Personal Information & Data Privacy in Canada: PIPEDA 101
What is PIPEDA?
In Canada, most legal obligations pertaining to cybersecurity can be found in one of the privacy laws. The principal law is the Personal Information Protection and Electronic Documents Act (PIPEDA), which became law on April 13th, 2000 and came into full effect on January 1st, 2004 after a two-stage implementation. The legislation not only covers the ways data should be safely stored in the digital world, but also how organizations must collect, use, and disclose personal information in the course of commercial activities.
We don’t want to ignore CPPA or Bill C-11, also known as the Digital Charter Implementation Act, 2020, which would repeal parts of the Personal Information Protection and Electronic Documents Act (PIPEDA) and replace them with a new legislative regime governing the collection, use, and disclosure of personal information for commercial activity in Canada. As the core of this regime, the Consumer Privacy (CPPA) Protection Act would be enacted to maintain, modernize, and extend existing rules and to impose new rules on private sector organizations for the protection of personal information.
Bill C-11 or CPPA is not yet law as of the date of this blog post. It must be passed by both Houses of Parliament and receive Royal Assent. It is still in the legislative process for second reading and debate.
If passed, Bill C-11 would replace the Personal Information Protection and Electronic Documents Act (PIPEDA), which regulates how the private sector handles consumer data, by introducing the CPPA.
Ok, back to the current and active legislation PIPEDA.
PIPEDA applies to private-sector organizations across Canada that collect, use or disclose personal information in the course of commercial activity.
The law defines a commercial activity as any particular transaction, act, or conduct, or any regular course of conduct that is of a commercial character, including the selling, bartering, or leasing of donor, membership, or other fundraising lists.
Alberta, British Columbia, and Quebec have their own private-sector privacy laws that have been deemed substantially similar to PIPEDA. Organizations subject to a substantially similar provincial privacy law are generally exempt from PIPEDA with respect to the collection, use, or disclosure of personal information that occurs within that province.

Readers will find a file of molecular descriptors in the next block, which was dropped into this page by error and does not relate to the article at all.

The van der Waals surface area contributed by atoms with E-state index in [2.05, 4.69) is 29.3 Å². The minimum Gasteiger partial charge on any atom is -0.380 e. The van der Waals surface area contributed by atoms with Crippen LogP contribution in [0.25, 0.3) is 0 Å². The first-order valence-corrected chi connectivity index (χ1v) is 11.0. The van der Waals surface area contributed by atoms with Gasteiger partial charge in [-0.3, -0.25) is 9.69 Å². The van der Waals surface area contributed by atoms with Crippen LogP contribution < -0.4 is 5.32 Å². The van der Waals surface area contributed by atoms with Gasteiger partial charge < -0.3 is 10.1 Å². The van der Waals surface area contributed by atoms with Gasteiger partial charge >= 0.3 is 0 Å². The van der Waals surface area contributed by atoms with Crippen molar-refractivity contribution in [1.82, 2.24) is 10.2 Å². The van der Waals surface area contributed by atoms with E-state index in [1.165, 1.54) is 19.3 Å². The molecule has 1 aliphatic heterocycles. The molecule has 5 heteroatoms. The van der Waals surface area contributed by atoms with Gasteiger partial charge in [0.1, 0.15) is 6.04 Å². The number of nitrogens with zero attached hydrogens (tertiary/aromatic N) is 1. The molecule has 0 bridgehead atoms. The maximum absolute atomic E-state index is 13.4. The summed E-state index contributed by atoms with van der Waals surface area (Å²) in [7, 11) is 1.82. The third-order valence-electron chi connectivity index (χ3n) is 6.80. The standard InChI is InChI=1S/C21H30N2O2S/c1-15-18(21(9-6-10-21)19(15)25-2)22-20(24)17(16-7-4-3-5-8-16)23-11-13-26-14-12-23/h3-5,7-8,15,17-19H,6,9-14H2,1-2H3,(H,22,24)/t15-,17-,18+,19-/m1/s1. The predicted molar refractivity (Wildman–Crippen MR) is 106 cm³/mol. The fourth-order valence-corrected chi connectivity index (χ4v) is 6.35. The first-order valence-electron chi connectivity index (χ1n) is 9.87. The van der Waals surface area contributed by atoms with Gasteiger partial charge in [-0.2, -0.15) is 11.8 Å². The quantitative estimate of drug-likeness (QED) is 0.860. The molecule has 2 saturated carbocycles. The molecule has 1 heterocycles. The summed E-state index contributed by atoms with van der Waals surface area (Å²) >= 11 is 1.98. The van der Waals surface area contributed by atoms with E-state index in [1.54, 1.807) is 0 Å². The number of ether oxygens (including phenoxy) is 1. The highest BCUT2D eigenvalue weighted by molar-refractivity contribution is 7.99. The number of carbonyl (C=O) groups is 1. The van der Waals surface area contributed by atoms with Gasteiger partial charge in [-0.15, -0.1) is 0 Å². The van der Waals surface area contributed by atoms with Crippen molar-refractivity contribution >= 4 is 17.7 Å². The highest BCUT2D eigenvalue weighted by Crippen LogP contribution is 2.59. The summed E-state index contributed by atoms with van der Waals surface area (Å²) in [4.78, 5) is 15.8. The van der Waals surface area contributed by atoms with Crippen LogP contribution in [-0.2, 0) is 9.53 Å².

Ontario, New Brunswick, Nova Scotia, Newfoundland, and Labrador have also adopted substantially similar legislation regarding the collection, use, and disclosure of personal health information.
All businesses that operate in Canada and handle personal information that crosses provincial or national borders during commercial activities are subject to PIPEDA, regardless of the province or territory in which they are based (including provinces with substantially similar legislation).
If you are not sure if your business is subject to PIPEDA, please consult “Find the right organization to contact about a privacy issue” and the Office of the Privacy Commissioner of Canada’s website.
What is PII Under the Personal Information & Data Privacy in Canada?
Under PIPEDA, ‘personal information’ or Personally Identifiable Information (PII) is defined as information about an identifiable individual such as age, name, marital status, educational level, e-mail addresses, ID numbers, income, ethnic origin, blood types, employee files, credit records, loan records, medical records, opinions, evaluations, purchases, height, weight, fingerprints, voiceprints, and so on.
The objective behind the law is to balance the need for organizations to use data for legitimate business purposes, and individuals’ right to privacy. Simultaneously, by incorporating and making the provisions of the Canadian Standard Association’s Model Code mandatory for the Protection of Personal Information, the government aimed to reassure the European Union, which declared the law adequate in the early 2000s.